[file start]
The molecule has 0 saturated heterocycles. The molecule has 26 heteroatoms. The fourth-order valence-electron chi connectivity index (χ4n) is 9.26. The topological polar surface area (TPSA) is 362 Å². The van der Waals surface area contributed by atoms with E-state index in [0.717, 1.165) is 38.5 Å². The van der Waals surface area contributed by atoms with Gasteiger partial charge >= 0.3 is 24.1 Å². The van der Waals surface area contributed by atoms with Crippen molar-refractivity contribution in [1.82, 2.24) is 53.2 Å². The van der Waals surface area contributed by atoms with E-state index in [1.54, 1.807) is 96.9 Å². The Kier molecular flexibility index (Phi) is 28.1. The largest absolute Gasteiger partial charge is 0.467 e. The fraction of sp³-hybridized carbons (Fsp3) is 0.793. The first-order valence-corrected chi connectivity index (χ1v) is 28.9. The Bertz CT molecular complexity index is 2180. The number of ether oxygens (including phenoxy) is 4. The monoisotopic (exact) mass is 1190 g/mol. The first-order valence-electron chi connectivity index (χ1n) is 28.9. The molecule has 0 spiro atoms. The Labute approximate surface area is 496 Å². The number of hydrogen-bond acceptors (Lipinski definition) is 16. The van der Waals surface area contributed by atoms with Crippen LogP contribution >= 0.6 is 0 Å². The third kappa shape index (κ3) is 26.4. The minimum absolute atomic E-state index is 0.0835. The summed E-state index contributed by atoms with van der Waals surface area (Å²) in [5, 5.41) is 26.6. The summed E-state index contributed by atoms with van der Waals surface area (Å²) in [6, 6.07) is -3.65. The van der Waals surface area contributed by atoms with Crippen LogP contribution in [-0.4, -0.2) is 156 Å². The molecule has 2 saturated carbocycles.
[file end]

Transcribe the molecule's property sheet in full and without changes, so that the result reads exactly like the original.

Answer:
The molecule has 0 saturated heterocycles. The molecule has 26 heteroatoms. The fourth-order valence-electron chi connectivity index (χ4n) is 9.26. The topological polar surface area (TPSA) is 362 Å². The van der Waals surface area contributed by atoms with E-state index in [0.717, 1.165) is 38.5 Å². The van der Waals surface area contributed by atoms with Gasteiger partial charge >= 0.3 is 24.1 Å². The van der Waals surface area contributed by atoms with Crippen molar-refractivity contribution in [1.82, 2.24) is 53.2 Å². The van der Waals surface area contributed by atoms with E-state index in [1.54, 1.807) is 96.9 Å². The Kier molecular flexibility index (Phi) is 28.1. The largest absolute Gasteiger partial charge is 0.467 e. The fraction of sp³-hybridized carbons (Fsp3) is 0.793. The first-order valence-corrected chi connectivity index (χ1v) is 28.9. The Bertz CT molecular complexity index is 2180. The number of ether oxygens (including phenoxy) is 4. The monoisotopic (exact) mass is 1190 g/mol. The first-order valence-electron chi connectivity index (χ1n) is 28.9. The molecule has 0 spiro atoms. The Labute approximate surface area is 496 Å². The number of hydrogen-bond acceptors (Lipinski definition) is 16. The van der Waals surface area contributed by atoms with Crippen LogP contribution >= 0.6 is 0 Å². The third kappa shape index (κ3) is 26.4. The minimum absolute atomic E-state index is 0.0835. The summed E-state index contributed by atoms with van der Waals surface area (Å²) in [5, 5.41) is 26.6. The summed E-state index contributed by atoms with van der Waals surface area (Å²) in [6, 6.07) is -3.65. The van der Waals surface area contributed by atoms with Crippen LogP contribution in [-0.4, -0.2) is 156 Å². The molecule has 2 saturated carbocycles.